So now we've forced the runtime to execute the version of code that has exception handling. How do we get back to our implementation code? Through sidestepping the Stop sign. You need a new class which inherits from the exception handling class for this. the exception handling one calls a new function like CreateChildControlsX and the runtime will again try to figure out the best version and will end up in derived.CreateChildControlsX because you overrode it there. Here you simply call the original function name again (CreateChildControls) and the runtime will find the best version again. Now the runtime is not starting at the top (WebPart) but at the current location (derived) and thus the Stop sign is left behind and it can go all the way down to your implementation and execute that.

I know it sounds so geeky, But thise piece of code is seriously cooooooool.

Tuesday, May 26, 2009

SharePoint Explorer View in Windows 2008 and 2003

If anybody out there has been building demo machines on Windows Server 2008 or Windows Server 2003 you will have run into this issue at some point. Explorer View does not work on document libraries, nor can you map a network drive to a sharepoint site.
Following constellations come together:

a) the server platforms effectively don't like web folder views until you install the fix KB907306
That fix works for both Windows 2003 and 2008.
Now you can happily map a sharepoint site to your network places and use the Windows Explorer to browse the sharepoint sites.

b) your browser now complains that "This folder cannot be opened in Internet Explorer". This will happen when you have IE 7 or higher and protected mode is on. Simple. Disable protected mode via Tools>Internet Options>Security. Remember to add the site to the Intranet Zone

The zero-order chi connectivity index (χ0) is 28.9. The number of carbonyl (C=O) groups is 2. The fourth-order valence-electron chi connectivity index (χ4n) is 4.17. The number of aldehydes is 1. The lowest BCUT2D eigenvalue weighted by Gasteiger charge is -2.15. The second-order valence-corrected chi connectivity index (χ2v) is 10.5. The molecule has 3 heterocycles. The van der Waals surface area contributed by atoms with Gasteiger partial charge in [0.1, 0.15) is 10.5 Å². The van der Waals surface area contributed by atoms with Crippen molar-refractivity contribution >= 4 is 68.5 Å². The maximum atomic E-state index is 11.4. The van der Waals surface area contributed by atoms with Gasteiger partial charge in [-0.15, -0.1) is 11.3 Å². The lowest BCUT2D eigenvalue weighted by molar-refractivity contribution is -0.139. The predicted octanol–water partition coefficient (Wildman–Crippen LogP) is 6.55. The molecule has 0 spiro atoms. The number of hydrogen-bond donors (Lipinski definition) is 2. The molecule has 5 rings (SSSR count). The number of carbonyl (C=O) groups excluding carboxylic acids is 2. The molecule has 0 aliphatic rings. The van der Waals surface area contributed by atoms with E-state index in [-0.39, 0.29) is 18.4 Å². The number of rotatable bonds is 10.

c) What? can't disable the protected mode on Windows Server 2008? No problem. Open the Server Manager. On the root node of the tool you should see Server Summary within there is a section for Security Information. Here you will find a link to Configure IE ESC (Enhanced Security Configuration). That's where you can disable the "microsoft parental controls for dummies" tick box.
d) now you can disable protected mode on the Intranet Zone.

You might ask, why not simply move the site to Trusted Sites. Well, Trusted sites actually have a higher security rating than Intranet zone. Plus you automatically get signed into the intranet zone and not to th trusted sites. Plus the sharepoint site is on the Intranet. So that is also the Zone it should live under!

PS. Running Windows Server 2008R2 or Windows Server 2008 SP1? Then try enabling the Feature called  "Desktop Experience" in the Roles and Features configuration of the Server

Happy Exploring!

Tuesday, April 14, 2009

Custom SQL Lookup Field in WSS 3.0

This is a question I get asked a lot! How to create your own version of the BDC Lookup for either WSS or MOSS. The answer is not simple. Nono. But not impossible either.
You need to create your own custom field that uses the Entity Picker to populate a list of records and allows you to pick one. There is a lot of CAML, XML, Classes, Events and Code to deal with.
Following is sample code to create just that based on another SharePoint list. Simply plug your own DAL instead of the SPQuery and you're up and running.

Step by step instructions:

Thursday, April 9, 2009

Best Practices for SharePoint - Blank Sites

If you ever plan on creating a new site, which starts off on a clean slate, especially with the WCM Publishing Features activated you must use stsadm to do that. Effectively three commands will get you started nice and simple with the most blank publishing site you can immagine:

a) create an absolute blank sitecolleciton with really nothing in it
stsadm -o createsite -url http://servername -ownerlogin domain\username -owneremail

b) activate the publishing feature on the site collection level
stsadm -o activatefeature -name PublishingSite -url http://servername

c) activate the publishing feature on the web level